The American Library Association's Youth Media Awards Cures Your Young-Adult, Gift-Giving Woes



Whenever I need to get a present for a young person—or whenever anyone asks me for recommendations for a present for a young person—my first thought is a book. Books are the perfect gifts. You never have to worry about if it's going to fit right, and books don't make noise, so parents won't be giving you the side-eye behind the kid's back.

To make sure I'm not giving books that my recipients already have 1,000 copies of, every year I follow the American Library Association's Youth Media Awards, which include biggies like the Randolph Caldecott Medal and the John Newbery Medal. And, of course, I scan the list of winners for local names.

The announcements for the 2012 awards were made on Monday. And where did I find the first local name? Under the list of winners for the Alex Awards, or the "best adult books that appeal to teen audiences." Perfect! Now you could give this one as a gift to teens or their parents, and nobody will be giving the side-eye to anybody.

Our local Alex winner is Jo Ann Beard—a member of the writing faculty at Yonkers’s/Bronxville's Sarah Lawrence College—who received the honor for her novel In Zanesville. But, while Beard may teach in Westchester, the characters of her novel are actually from the Midwest. The book is mostly about the unnamed main character and her best friend trying to cope with small-town life in the 1970s.

"Someone asked me if I would be interested in writing for a younger age group, and I automatically said no," Beard told NPR. "But then the idea started to take hold inside me, and I started remembering specific incidents from my own childhood and young adulthood, and getting interested in how I could twist them and expand them and portray them on the page. And I got really excited about writing in a way that I hadn't for a long time."

"Ms. Beard, the author of the 1998 autobiographical essay collection 'The Boys of My Youth,' has a knack for melding the funny and the sad, amplifying small moments into something big," the New York Times wrote of the book.

The second local-ish name on the ALA's list of winners—he may live too far North for us to truly claim him—also writes in a category your mind might not automatically jump to when you think of buying YA books: Nonfiction. Steve Sheinkin won the YALSA Award for Excellence in Nonfiction for Young Adults, which "honors the best nonfiction book published for young adults, ages 12 – 18, each year," for The Notorious Benedict Arnold: A True Story of Adventure, Heroism & Treachery.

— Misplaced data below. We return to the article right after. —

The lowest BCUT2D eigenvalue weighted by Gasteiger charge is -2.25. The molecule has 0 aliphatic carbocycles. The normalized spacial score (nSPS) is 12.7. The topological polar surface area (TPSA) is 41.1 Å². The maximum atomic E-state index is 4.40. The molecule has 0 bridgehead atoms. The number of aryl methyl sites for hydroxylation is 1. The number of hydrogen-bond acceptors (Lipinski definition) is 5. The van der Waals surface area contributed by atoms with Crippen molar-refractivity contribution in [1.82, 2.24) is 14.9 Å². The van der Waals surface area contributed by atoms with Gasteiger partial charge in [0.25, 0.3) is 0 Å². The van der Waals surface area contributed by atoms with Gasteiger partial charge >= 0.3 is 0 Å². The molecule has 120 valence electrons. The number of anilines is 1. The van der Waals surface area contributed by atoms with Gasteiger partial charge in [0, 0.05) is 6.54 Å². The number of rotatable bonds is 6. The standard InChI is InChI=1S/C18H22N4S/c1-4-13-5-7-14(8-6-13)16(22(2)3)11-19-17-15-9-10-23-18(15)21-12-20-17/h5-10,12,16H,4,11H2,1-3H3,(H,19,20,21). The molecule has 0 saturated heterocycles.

According to Sheinkin's bio, he was, "born in Brooklyn, NY, and my family lived in Mississippi and Colorado before moving back to New York and settling in the suburbs north of New York City," and now he lives "with my wife, Rachel, and our two young kids in Saratoga Springs, New York."

His book is, obviously, about the life of Benedict Arnold, whom he calls "America's original loose-cannon action hero." In its review, Booklist Online wrote: "History junkies are in for a treat when they pick up this lively, highly readable biography of the U.S.’ most vilified traitor. Emphasizing Arnold’s reckless, adventurous side, Sheinkin, who admits to being a longtime admirer of the infamous figure, makes a good case for why Americans have cause to embrace the general’s early incarnation as a heroic icon of the Revolution."

So, I suggest you flip through your birthday list, hit up the local bookstore, and start shopping. Need more inspiration? You can see the other ALA winners here.

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Marisa LaScala

Marisa LaScala
Elmsford, NY

Articles Editor Marisa LaScala joined Westchester Magazine in 2003, and ever since she's blown every paycheck at the Greenburgh Multiplex. She also staunchly defends Richard Kelly, doesn't mind spoiling the endings of trashy movies you're curious about but don't want to pay to see, wishes the Hold Steady would come and rock out Westchester, misses Arrested Development more than anyone can imagine, and still watches cartoons and Saturday Night Live. You can find more of her cultural criticism at www.popmatters.com, where she is a staff writer.

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